46. It was in this context, allege the Jama‘at’s leaders, that the chief minister of Sind, Ghaws ‘Ali Shah, actively supported the MQM—if not actually creating it—to undermine the Jama‘at; Takbir (July 7, 1988): 12–13. [BACK]

47. The Jama‘at won 20 out of the 232 seats on the Karachi Municipal Corporation, down to 8.6 percent from 36.6 percent in 1983. Figures provided by the Jama‘at-i Islami of Karachi. [BACK]

48. Badr, Qazi, 85–86; and Shami, “Jama‘at-i Islami,” 21. [BACK]

49. Farida Shaheed, “The Pathan-Muhajir Conflict, 1985–1986: A National Perspective,” in Veena Das, ed., Mirrors of Violence: Communities, Riots, and Survivors in South Asia (Delhi, 1990), 194–214. [BACK]

50. Interviews with Ghafur Ahmad and Mahmud A‘zam Faruqi. [BACK]

51. Interview with Faruqi. [BACK]

52. Chatan (November 15, 1989): 19. [BACK]

53. Interview with Ghafur Ahmad in Takbir (July 7, 1988): 15–19. [BACK]

54. Ibid, 16. The bill was designed to enforce the shari‘at ordinance which had been promulgated earlier. For a discussion of debates surrounding the bill and the Jama‘at’s position in them, see Charles H. Kennedy, “Judicial Activism and Islamization after Zia: Toward the Prohibition of Riba,” in Charles H. Kennedy, ed., Pakistan 1992 (Boulder, 1993), 60–64. [BACK]

55. Badr, Qazi, 81–84, and Takbir (July 7, 1988): 15–19. [BACK]

56. Takbir (June 30, 1988): 12. [BACK]

57. Badr, Qazi, 97; Munir, “Azadi,” 211–17. The Jama‘at was, moreover, quick to point out that it would not look favorably upon the postponement of future elections on account of the shari‘at bill; interview with Qazi Husain in Takbir (June 30, 1988): 11–14. [BACK]

58. Badr, Qazi, 83. [BACK]

59. Ibid., 84–96. [BACK]

60. Interview with Sardar Shairbaz. The interviewee was present at the first Ghafur-Benazir meetings. [BACK]

61. Cited in Takbir (June 23, 1988): 24. [BACK]

62. Both Mian Tufayl and Na‘im Siddiqi hinted that Muhammad Salahu’ddin was prompted to criticize Ghafur Ahmad by General Zia; see Takbir (June 23, 1988): 24. Also see Akhlaqi Jang (March 29, 1990): 23. [BACK]

63. Takbir (June 23, 1988; July 14, 1988; July 21, 1988). [BACK]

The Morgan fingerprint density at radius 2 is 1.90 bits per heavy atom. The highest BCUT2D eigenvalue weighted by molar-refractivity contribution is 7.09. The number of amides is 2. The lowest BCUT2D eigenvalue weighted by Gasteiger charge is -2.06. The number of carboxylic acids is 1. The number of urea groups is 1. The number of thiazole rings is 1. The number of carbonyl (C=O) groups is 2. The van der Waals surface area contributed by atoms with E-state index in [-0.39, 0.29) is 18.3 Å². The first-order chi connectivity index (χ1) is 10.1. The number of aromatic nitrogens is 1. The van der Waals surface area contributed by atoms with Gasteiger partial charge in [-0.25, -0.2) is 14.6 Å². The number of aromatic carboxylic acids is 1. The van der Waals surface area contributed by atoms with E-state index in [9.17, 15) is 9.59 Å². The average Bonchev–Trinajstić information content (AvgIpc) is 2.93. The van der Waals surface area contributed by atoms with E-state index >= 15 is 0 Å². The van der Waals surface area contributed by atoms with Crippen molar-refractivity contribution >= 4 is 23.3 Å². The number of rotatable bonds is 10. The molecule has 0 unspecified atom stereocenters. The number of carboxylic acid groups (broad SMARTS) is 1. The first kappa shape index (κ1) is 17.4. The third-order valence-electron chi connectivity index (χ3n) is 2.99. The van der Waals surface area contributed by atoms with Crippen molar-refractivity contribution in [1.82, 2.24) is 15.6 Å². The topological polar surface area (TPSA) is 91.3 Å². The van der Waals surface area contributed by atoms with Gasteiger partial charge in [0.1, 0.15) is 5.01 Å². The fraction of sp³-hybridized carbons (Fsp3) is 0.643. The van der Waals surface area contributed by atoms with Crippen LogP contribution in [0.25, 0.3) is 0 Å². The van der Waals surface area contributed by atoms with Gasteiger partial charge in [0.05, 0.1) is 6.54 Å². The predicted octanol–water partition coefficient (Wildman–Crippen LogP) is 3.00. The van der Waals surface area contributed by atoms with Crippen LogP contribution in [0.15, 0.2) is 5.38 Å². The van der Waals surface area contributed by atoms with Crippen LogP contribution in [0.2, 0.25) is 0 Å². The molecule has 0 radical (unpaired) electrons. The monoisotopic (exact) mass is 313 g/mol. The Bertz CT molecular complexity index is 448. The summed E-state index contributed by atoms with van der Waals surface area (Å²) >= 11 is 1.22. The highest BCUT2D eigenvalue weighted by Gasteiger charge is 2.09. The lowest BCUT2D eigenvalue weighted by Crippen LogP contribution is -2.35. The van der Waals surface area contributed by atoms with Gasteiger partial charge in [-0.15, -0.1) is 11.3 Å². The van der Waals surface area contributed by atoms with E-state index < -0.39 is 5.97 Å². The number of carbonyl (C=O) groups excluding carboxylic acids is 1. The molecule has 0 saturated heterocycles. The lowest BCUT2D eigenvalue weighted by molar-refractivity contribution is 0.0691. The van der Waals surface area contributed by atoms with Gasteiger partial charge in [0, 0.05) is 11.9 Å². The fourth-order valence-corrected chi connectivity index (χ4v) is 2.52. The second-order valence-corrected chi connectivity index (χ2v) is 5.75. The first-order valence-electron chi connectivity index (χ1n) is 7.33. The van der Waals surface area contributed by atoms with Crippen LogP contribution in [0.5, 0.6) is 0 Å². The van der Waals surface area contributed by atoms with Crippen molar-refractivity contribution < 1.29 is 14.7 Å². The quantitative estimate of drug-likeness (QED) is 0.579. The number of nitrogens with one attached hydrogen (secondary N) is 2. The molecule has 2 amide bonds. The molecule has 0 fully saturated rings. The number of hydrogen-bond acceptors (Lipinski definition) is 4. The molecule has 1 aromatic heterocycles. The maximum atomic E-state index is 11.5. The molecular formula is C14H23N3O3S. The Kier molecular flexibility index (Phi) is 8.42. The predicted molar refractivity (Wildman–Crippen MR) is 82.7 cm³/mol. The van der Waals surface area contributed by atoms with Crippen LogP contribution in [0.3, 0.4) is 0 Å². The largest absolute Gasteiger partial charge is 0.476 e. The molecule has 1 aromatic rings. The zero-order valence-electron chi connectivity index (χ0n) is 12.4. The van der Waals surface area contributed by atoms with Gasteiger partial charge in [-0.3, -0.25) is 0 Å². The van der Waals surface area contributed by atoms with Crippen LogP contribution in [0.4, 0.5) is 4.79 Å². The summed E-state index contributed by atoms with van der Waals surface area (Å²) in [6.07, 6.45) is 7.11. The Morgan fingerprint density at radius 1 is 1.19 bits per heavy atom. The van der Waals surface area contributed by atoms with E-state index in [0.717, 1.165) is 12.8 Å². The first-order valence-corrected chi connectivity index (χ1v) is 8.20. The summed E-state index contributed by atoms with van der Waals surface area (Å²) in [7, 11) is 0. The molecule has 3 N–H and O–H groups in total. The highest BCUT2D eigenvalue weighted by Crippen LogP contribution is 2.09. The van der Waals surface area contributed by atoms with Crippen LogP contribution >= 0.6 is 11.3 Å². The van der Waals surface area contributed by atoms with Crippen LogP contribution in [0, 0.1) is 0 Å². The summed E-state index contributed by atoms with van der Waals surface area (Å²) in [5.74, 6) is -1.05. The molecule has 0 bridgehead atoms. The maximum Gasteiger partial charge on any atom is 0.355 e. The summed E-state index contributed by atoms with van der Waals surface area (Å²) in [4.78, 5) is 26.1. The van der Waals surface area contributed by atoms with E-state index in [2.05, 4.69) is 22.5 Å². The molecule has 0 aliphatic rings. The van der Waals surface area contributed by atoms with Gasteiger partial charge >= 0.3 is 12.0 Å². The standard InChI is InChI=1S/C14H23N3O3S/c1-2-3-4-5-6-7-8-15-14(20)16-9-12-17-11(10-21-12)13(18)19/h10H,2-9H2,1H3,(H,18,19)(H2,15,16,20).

64. Takbir (July 14, 1988): 7. [BACK]

65. Qazi Husain charged that Zia had encouraged Asghar Khan, the leader of Tahrik-i Istiqlal, to travel to Iran in 1977, where the Shah had persuaded the retired air marshal to part ways with the PNA; Akhlaqi Jang (March 29, 1990): 20–23, and Jasarat (June 18, 1988 and June 19, 1988). [BACK]

66. Jasarat (June 3, 1988): 2 and (June 18, 1988; June 19, 1988): 4. [BACK]

67. Interview with Khurshid Ahmad. [BACK]

10. The Rebirth of Democracy, 1988–1993

With Zia, and a number of army leaders who were also killed in the crash, out of the picture, the armed forces were thrown into confusion. The balance of power shifted to the People’s Party, which counted on the elections, scheduled for November 1988, to allow it to take over the government. It therefore saw no further need for the MRD and dissolved the alliance. It would contest the elections alone. This made any debate about joining the MRD moot: “The final decision to keep the Jama‘at out of MRD was taken not by the shura’, but by the People’s Party.”[1]

The dissolution of the MRD did not, however, end the Jama‘at’s trouble because the party was clearly unprepared to contest any elections on its own. Since 1970 the Jama‘at had participated in national elections only as part of a larger coalition, which had allowed it to project its power more effectively than would otherwise have been possible. It had lost its Muhajir support, and its popularity had plummeted as a result of its association with Zia. It was ill-equipped to stand on its own, all the more so as it soon became apparent that the elections of 1988 would pit the People’s Party against a cluster of pro-Zia candidates.

The solution was found in the Islami Jumhuri Ittihad (IJI, Islamic Democratic Alliance), a coalition put together soon after Zia’s death at the behest of the armed forces and the Inter-Services Intelligence, which had managed the Afghan war since the early years of the Zia regime. The IJI consisted of right-of-center and Islamic parties, the most important of which was the Muslim League. They had in common a hostility to the People’s Party and a vested interest in the policies of the Zia regime. The military and intelligence establishments had their own reasons for wishing to keep the People’s Party out of power, including protecting the power they had gained under Zia, a vested interest in the continuation of the Afghan war, and apprehension over Benazir Bhutto’s vengeance for the execution of her father. Only a strong national coalition rooted in Islam and support for Zia could challenge the People’s Party. The Jama‘at had strong Islamic credentials and was an obvious addition to such an alliance. Considerable pressure was brought to bear on it to join up. Qazi Husain opposed joining the IJI until he was approached by the Inter-Services Intelligence; then with no counteroffers forthcoming from the People’s Party he capitulated. The matter was put before the shura’.